December 11, 2018 – As the college football season comes to a close for teams not competing in the postseason, expect to see a lot of firing and hiring activity involving coaches.
Schools are expected to continue to turn to search firms to fill the resulting vacancies.
Glenn Sugiyama, managing partner and global sports practice leader at DHR International, assisted in the placement of Gary Andersen as head football coach for Utah State. Matt Wells recently left the school to take on the head coaching job at Texas Tech.
Mr. Andersen, currently associate head coach and a defensive line coach at the University of Utah, was head coach for Utah State from 2009 to 2012 with a record of 26-24. He was the Western Athletic Conference Coach of the Year in 2012. In all, Mr. Andersen has been a Division I head coach for 10 years and brings 30 years of coaching experience with him back to Utah State. He has been involved in 12 bowl games, including four New Year’s Day bowls. Following his four years as Utah State’s head coach, Andersen spent two seasons as the head coach at the University of Wisconsin (2013 to 2014) and three years as the head coach at Oregon State University (2015 to 2017) before signing on with the University of Utah in January.
“We welcome Gary and Stacey and their family back to the Utah State family,” said John Hartwell, director of athletics. “His care-factor for his players, coupled with his recruiting philosophy and plan to win, are keys to the continued success of Aggie football. His knowledge of the state of Utah and our program are unparalleled and we feel those attributes will greatly aid in the continued growth and success of Aggie football.”
Noelle Cockett, president of Utah State, also welcomed Mr. Andersen back. “Gary clearly knows football and the blueprint for success at Utah State,” she said. “He is dedicated to the success of his student-athletes in the classroom, on the field of play and in life after football. Gary’s energy and enthusiasm will benefit the football program, athletics department and University, and as importantly, the Aggie fanbase across Cache Valley and beyond.”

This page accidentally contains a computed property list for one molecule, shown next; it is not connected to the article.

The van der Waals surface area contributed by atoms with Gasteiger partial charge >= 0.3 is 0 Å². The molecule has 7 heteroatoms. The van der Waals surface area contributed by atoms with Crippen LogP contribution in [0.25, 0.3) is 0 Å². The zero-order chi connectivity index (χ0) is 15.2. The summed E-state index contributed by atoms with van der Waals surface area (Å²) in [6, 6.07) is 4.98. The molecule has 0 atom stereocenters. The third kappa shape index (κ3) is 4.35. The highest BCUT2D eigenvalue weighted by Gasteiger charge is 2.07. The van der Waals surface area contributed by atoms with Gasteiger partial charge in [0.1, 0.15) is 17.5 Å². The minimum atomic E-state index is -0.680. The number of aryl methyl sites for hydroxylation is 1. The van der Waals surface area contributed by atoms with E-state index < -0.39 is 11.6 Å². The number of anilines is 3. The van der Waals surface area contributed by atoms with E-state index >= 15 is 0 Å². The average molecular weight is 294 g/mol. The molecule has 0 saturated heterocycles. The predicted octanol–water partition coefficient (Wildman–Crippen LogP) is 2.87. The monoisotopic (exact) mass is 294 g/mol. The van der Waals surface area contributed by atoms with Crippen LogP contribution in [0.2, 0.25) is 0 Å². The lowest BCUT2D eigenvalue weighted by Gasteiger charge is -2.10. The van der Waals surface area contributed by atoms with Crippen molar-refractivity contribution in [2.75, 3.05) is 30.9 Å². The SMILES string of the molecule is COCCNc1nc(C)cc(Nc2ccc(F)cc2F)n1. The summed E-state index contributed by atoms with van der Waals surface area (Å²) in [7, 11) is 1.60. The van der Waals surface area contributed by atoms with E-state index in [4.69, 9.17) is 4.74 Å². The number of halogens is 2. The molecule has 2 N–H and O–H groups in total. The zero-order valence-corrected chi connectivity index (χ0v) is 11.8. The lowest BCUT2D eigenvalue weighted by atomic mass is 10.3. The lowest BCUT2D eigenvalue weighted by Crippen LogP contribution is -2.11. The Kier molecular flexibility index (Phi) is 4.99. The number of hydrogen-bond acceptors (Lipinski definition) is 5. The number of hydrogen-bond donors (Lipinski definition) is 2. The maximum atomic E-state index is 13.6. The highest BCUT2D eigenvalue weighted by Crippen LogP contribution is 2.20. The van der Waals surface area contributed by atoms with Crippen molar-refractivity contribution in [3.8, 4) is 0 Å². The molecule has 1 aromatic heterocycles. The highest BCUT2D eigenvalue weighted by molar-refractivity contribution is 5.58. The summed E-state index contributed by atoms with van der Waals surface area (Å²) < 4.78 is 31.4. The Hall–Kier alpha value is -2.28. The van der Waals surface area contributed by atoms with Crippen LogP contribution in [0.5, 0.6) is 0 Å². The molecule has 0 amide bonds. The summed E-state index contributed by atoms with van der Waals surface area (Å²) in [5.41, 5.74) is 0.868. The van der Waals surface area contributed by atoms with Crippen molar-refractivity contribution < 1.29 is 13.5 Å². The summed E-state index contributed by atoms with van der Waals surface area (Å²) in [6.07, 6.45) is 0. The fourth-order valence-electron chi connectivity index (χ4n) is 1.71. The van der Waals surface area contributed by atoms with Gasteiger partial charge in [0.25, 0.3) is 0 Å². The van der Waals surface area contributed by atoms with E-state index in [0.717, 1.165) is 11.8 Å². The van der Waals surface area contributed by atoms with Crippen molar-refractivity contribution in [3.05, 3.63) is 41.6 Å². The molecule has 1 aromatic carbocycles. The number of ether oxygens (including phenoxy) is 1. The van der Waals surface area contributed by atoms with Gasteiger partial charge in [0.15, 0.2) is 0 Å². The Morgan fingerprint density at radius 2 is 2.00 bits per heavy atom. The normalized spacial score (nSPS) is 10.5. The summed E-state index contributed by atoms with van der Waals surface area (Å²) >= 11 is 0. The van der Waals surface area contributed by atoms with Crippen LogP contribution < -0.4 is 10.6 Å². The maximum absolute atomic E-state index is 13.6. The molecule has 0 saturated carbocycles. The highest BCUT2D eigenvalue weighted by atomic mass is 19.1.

The Utah State Aggies compete in the Mountain West Conference of the Football Bowl Subdivision (FBS). The team, which began in 1892, has won 12 conference championships in four different conferences during its history, most recently in 2012. Utah State also turned to Mr. Sugiyama to find Craig Smith as head coach of the men’s basketball program in March.
A Leader in Sports Recruitment
DHR’s sports practice is a global specialty for the firm with capabilities on six continents across all sports-related organizations. These range from Fortune 500 companies and professional sports teams to public and private university athletics. The firm has overseen searches for the University of Pittsburgh, Colorado State University, Fresno State University, San Jose State, Kansas, Syracuse and Quinnipiac University, among others.
DHR Recruits Head Football Coaches for Arkansas and Oregon State
Arkansas and Oregon State both turned to executive recruiter Glenn Sugiyama to find new football coaches. Let’s go inside each search and take a look at why recruitment firms are in high demand to find athletic leadership.
Described by Forbes magazine as “one of the most influential men in college athletics,” Mr. Sugiyama places talent for professional sports organizations and for top academic institutions around the world, including senior sports executives and head coaches. He is considered a human capital expert in the sports industry, and is frequently asked to share his opinions and insights in the media and speak about his experiences internationally.
Among other assignments, Mr. Sugiyama helped recruit head coaches Jeff Brohm at Purdue and Lane Kiffin at Florida Atlantic University last year.
“Using a search firm to find an AD or head coach brings many benefits to colleges, including speed, coordination and discretion in an industry where all three are vital,” said Mr. Sugiyama. “Search firms can provide many tangible and intangible items in a search process.” In addition to confidentiality, industry expertise, organization and detail, search firms can give an institution “a credible and professional third party” credibility while providing the institution “protection and plausible deniability,” he said.
“Search firms mitigate the risk involved and allow the institution to make the very best hire with as much information and due diligence as possible,” said Mr. Sugiyami. “For a college to attempt to do an important athletic search on their own without the assistance of a search firm would be like them building a stadium without an architect or a contractor.”
Contributed by Scott A. Scanlon, Editor-in-Chief; Dale M. Zupsansky, Managing Editor; Stephen Sawicki, Managing Editor; and Andrew W. Mitchell, Managing Editor – Hunt Scanlon Media